The squatters grazed livestock on a large scale, and occupied large areas of Crown land even though they had no legal right to it. They gained the use of it simply by being the first settlers in these areas. Robertson intended that the Acts would also make it easier for working-class citizens to purchase and own land.
The two Acts made free selection of Crown land possible for anyone. They disrupted the squatters’ monopoly of land by allowing a new group of small landowners — who came to be known as ‘selectors’ — to purchase and own Crown land from the colonial government.
Adverse effects of the Acts
The land acts caused disagreement between squatters, who believed the land was rightfully theirs, and selectors, who undertook the new legal processes of purchasing lands set out by the Robertson Land Acts.
Many squatters who had established farms and become wealthy felt that the Robertson Acts threatened their livelihoods.
The Acts increased the sale of Crown lands that had been acquired under the principle of terra nullius. As a result, they accelerated the dispossession of Aboriginal people from their traditional lands.
Later legislative changes
After more than two decades of Crown land management under the Robertson Land Acts, the Crown Lands Act 1884 was passed.
The Act led to the decentralisation of land management in New South Wales through a division of land into eastern, central and western divisions. Each division had a local land board to administer leases and permits.
The sheer geographical size of the colony led, in part, to the passage of the Western Lands Act 1901, which established a system of land management for the western division of the New South Wales. It was kept in place until the introduction of the Crown Land Management Act 2016.
The Crown Lands Consolidation Act 1913 was introduced to amalgamate all relevant legislation in order to deal more efficiently with the sale, occupation and management of Crown land. It was eventually replaced by the Crown Lands Act 1989 in order to administer Crown land in the eastern and central divisions of the state.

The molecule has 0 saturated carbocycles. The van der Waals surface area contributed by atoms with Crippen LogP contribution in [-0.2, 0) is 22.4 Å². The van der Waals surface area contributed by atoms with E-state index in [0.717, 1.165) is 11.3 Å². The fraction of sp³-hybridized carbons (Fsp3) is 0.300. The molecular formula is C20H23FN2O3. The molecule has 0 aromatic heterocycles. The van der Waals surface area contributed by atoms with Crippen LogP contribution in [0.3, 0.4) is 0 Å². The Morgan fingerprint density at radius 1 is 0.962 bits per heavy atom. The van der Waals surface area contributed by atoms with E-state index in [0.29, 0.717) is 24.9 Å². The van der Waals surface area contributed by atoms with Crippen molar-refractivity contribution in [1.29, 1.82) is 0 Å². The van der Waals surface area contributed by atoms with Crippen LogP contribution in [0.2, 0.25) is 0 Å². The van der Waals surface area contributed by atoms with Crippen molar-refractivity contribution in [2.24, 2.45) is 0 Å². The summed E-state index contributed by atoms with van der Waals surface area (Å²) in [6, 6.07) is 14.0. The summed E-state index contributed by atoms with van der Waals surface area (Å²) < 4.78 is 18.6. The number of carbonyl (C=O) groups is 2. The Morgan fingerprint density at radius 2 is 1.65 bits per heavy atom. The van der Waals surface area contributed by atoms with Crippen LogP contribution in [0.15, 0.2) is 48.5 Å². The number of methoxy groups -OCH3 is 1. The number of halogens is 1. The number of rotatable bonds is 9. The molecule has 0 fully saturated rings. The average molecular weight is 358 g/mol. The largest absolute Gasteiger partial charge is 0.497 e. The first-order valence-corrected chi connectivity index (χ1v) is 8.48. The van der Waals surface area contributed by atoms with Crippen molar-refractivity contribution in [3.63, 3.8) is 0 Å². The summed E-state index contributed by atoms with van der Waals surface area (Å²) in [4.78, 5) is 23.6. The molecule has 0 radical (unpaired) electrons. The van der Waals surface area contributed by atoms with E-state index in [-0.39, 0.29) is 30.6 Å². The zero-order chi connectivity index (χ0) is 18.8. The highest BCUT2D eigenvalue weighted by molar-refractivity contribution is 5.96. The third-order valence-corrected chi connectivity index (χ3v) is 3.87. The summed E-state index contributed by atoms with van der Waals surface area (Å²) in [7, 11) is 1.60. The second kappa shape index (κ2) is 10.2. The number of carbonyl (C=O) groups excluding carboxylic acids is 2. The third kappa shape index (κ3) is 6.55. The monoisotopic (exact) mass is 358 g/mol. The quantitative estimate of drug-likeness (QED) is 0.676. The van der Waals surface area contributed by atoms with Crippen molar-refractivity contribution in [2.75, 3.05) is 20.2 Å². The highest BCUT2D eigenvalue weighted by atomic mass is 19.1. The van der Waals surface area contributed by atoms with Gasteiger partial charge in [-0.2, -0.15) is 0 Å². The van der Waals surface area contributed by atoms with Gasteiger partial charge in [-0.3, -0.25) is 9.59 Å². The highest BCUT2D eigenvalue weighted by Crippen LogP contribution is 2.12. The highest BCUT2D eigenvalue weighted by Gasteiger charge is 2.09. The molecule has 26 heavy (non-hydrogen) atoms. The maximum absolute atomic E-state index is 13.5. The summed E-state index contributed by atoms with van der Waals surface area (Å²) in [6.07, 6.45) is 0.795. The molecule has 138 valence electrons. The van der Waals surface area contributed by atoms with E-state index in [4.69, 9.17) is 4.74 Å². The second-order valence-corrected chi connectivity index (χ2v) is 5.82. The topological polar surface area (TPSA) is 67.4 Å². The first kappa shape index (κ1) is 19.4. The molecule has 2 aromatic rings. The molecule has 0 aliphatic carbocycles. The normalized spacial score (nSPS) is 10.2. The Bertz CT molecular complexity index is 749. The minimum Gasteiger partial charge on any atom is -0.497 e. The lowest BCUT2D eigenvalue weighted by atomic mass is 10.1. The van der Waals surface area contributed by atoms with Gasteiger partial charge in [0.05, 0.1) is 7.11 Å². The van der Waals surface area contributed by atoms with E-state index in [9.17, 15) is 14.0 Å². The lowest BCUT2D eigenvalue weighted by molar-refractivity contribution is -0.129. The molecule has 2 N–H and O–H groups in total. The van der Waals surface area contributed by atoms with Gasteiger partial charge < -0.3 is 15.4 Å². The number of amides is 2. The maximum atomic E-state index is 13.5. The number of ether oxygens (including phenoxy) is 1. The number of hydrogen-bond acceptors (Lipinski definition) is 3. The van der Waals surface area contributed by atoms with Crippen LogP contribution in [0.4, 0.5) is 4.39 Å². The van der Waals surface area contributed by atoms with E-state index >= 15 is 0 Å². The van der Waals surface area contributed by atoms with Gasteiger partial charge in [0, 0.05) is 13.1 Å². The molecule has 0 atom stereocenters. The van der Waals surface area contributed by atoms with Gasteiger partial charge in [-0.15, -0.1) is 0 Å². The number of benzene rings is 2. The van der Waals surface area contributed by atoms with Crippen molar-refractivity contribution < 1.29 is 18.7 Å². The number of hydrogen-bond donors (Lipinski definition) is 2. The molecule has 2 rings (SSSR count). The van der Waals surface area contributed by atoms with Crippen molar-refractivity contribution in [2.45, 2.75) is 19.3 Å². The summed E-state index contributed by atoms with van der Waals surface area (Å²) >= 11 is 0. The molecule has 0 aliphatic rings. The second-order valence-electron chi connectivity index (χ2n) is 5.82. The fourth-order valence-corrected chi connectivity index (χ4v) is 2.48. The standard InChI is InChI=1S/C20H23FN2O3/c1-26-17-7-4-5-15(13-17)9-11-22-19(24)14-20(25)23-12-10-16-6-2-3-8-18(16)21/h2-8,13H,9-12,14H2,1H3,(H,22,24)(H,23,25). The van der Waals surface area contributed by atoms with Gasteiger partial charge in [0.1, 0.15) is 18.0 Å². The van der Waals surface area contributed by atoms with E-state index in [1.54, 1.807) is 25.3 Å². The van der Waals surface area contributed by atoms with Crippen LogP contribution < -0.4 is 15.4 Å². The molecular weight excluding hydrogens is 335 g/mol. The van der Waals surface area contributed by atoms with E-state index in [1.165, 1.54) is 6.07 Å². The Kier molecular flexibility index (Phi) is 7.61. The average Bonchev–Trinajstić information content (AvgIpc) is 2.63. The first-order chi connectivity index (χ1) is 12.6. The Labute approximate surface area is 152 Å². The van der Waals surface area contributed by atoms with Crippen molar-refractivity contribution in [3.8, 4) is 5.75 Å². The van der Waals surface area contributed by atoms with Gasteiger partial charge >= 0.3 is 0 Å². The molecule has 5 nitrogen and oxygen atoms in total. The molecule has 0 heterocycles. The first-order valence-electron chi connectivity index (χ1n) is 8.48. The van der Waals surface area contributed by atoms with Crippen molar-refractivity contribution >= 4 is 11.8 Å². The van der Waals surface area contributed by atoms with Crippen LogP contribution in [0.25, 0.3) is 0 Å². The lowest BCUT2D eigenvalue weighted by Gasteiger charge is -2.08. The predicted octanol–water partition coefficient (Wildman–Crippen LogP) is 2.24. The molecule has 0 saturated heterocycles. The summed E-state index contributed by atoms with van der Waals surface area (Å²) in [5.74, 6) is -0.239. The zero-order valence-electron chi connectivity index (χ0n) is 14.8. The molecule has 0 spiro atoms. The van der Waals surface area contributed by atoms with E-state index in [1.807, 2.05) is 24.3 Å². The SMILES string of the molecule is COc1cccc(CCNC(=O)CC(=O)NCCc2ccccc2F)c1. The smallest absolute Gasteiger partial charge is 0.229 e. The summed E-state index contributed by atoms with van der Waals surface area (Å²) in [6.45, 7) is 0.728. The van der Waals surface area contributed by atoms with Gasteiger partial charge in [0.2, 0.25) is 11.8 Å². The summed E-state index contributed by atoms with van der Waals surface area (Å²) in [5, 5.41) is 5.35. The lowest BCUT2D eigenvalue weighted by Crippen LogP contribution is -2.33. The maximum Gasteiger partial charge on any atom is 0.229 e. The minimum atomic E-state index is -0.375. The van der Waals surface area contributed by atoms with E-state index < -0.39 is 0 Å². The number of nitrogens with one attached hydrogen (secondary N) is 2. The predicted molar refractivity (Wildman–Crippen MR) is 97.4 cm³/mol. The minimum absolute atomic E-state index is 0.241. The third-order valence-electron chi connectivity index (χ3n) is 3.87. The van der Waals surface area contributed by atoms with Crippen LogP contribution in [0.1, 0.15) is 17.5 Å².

The Crown Land Management Act 2016, currently in operation in New South Wales, addressed the need for community consultation and a simplified system of land tenure. It also merged the management of Crown land in all state land divisions.
Historians and commentators differ over how successful the Acts were.
However, taken together, they had a significant impact on land ownership. This is evident from the fact that selection (the legal purchase of Crown land) — as opposed to squatting (illegal occupation) — increased after the Acts were abolished. This development helped the colony to expand beyond established urban areas.
In our collection
Donald Baker, The Robertson Land Acts, Canberra and District Historical Society, 1962.
John Ferry, ‘Mapping the New South Wales free selection acts in colonial New England’, The Globe: Journal of the Australian Map Circle, no. 43, 1995, pp. 29–42.
Michael Robinson, ‘The Robertson Land Acts in New South Wales, 1861–84’, Transactions of the Institute of British Geographers, no. 61, 1974, pp. 17–33.